Current Issue

One of the main articles in the current issue is really a love story. It is told by Peadar Collins, a board member of Crann – Trees for Ireland and describes how he met his wife-to-be on a journey to the Carpathian mountain region of Ukraine. This Corkman fell in love in more ways than one because he will never forget this “wonderful unspoken area of Europe”, its people and it beauty. And he recounts how his business at Kildorrery, Co Cork, was saved because it was the only nursery in Europe with 1,000 pink flowering chestnuts when the call went out from Kiev for trees to line its main boulevard, the Maidan Square.

The top prize in the Crann/Coillte Photographic Competition has gone to Paul Gallagher, a primary school teacher in Co Leitrim who keeps an eye on the weather in his eternal search for great landscapes. His image of Glencar Valley is simply stunning! All the best pictures from the competition are featured in this issue and we are very grateful to Coillte for sponsoring this annual competition.

Ger Clarke has a ‘go’ at Crann members for not taking more of an interest in the affairs of the organisation. This former Chairman of Crann wants them to become more active by, firstly, getting to know other ‘Cranners’ in their own county and then proclaiming their interest in trees.

In The Speaking Tree column, Mark Wilkinson says it’s not easy being a broadleaf grower in these difficult days.

We feature another interesting example of the kind of ‘green’ service supplied to the corporate/business sector by Crann – Trees for Ireland. We have a report from the 2,000-acre Clandeboy estate, Co Down, where members of the Irish Forest School Association helped the Northern Ireland Forest School Association to celebrate the latter’s 10th anniversary. Crann Director Diarmuid McAree has been re-elected to the UN position of Deputy Leader of the Team of Specialists on Green Jobs in the Forest Sector. Joe Barry has great photographs to illustrate his article on effective screening of farm buildings, using Scots pine, cherry, beech, rowan and holly. Teagasc Forestry Adviser Steven Meyen chops his way through the undergrowth of the new tree felling regulations.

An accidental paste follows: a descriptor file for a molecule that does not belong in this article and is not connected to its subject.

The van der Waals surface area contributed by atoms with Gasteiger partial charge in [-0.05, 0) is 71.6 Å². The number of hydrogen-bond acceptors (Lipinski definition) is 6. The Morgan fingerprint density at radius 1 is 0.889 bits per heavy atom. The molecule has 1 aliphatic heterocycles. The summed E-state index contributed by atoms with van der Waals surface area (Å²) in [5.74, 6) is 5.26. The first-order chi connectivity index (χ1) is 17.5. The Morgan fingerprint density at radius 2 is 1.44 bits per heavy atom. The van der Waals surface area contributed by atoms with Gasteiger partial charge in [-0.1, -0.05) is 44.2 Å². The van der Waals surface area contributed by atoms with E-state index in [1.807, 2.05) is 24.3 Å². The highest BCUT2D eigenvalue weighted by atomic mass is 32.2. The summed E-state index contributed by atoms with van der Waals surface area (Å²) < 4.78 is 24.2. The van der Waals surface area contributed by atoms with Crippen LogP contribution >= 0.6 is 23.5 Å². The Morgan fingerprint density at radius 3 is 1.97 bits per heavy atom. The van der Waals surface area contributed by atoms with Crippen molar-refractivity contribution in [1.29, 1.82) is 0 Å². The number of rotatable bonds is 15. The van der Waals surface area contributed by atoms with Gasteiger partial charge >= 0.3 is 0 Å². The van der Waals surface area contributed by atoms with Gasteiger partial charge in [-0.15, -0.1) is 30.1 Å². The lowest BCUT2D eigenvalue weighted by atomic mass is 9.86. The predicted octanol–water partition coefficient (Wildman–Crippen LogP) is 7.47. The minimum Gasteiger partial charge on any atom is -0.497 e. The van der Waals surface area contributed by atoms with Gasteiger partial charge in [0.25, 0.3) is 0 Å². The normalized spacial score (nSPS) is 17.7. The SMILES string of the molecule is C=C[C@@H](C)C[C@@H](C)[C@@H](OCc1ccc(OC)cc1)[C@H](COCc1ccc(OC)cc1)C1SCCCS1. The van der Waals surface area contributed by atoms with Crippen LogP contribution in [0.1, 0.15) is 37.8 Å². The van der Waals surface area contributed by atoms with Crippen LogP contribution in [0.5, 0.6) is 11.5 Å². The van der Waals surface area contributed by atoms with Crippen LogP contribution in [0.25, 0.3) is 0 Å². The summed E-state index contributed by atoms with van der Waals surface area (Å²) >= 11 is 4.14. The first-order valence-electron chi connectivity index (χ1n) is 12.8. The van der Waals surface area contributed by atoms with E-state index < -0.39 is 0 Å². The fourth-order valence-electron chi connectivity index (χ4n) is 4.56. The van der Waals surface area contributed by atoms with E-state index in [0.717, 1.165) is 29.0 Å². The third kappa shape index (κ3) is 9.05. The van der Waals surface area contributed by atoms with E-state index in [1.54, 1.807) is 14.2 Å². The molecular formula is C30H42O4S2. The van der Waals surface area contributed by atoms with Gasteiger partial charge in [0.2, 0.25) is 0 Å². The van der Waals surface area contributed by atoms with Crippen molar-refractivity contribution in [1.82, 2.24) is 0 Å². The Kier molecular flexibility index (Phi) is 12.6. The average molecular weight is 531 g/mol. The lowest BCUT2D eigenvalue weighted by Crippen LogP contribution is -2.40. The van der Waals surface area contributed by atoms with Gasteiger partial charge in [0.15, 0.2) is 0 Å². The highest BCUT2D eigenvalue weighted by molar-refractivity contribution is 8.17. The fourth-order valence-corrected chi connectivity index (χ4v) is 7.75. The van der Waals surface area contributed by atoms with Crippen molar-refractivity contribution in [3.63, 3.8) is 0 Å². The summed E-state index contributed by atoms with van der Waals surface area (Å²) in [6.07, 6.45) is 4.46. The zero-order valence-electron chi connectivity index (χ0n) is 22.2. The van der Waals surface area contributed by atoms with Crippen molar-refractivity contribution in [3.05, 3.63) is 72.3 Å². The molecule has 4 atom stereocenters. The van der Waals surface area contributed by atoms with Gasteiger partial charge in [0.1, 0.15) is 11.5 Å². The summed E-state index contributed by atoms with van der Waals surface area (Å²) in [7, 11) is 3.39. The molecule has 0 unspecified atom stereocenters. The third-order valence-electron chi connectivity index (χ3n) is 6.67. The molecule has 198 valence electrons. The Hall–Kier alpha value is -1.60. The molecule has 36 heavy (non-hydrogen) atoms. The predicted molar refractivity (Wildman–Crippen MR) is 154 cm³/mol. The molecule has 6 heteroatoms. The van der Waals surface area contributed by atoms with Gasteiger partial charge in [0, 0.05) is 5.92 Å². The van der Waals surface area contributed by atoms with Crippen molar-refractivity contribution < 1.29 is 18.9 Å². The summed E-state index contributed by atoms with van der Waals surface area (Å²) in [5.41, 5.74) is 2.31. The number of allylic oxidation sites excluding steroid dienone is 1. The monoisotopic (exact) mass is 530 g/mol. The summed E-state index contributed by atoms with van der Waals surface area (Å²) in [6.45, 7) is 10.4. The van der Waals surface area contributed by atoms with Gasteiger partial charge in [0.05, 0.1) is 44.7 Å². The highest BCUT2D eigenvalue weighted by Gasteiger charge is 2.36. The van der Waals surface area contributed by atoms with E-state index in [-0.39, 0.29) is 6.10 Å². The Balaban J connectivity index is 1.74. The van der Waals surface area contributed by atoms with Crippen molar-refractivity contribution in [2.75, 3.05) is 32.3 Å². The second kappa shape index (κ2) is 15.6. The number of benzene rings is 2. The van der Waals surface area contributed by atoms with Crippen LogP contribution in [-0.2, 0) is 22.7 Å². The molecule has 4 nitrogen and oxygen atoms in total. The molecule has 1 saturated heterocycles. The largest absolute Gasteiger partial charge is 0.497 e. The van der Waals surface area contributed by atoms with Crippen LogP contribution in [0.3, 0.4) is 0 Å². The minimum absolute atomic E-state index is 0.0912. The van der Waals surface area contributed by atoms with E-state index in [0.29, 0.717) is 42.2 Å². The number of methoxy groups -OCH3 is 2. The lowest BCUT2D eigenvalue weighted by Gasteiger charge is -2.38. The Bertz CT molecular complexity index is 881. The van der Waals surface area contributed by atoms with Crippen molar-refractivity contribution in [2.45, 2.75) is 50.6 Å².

We have an update on Giants Grove, the imaginative joint initiative of Birr Castle and Crann – Trees for Ireland in which you can dedicate a giant redwood to a loved one, here or abroad, living or dead. It’s a beautiful thought. Look it up at

Mark Wilkinson (pictures) and Joe Barry (words) are stunned by a magnificent wood sculpture in St Anne’s Park near Raheny, Dublin.

George Cunningham, a well-travelled man, has his breath taken away by a visit to the oldest trees in the world (in California’s Yosemite Park. And no, they’re not what you think!).

Emma Reeves owns up to trespassing in her quest to find a magical birch woodland. She won’t tell us where it is! (Find your own, she says!)

Athenry Tidy Towns Committee has won the annual Tree Council of Ireland special award in the Supervalu Tidy Towns Competition. What really impressed us was the presentation outlining the huge amount of work that typically goes in to all Tidy Towns activities throughout the country. We reproduce this presentation.

Teaching children about Ireland’s native trees and planting trees from seed is a project funded by South Dublin County Council. Sharon Ní  Chuilibín reports on the fun she had with the children in this exercise.

If you want to know why on earth the Beano comic was mentioned at the AGM of Crann – Trees for Ireland, then look no further than the current issue of Crann magazine.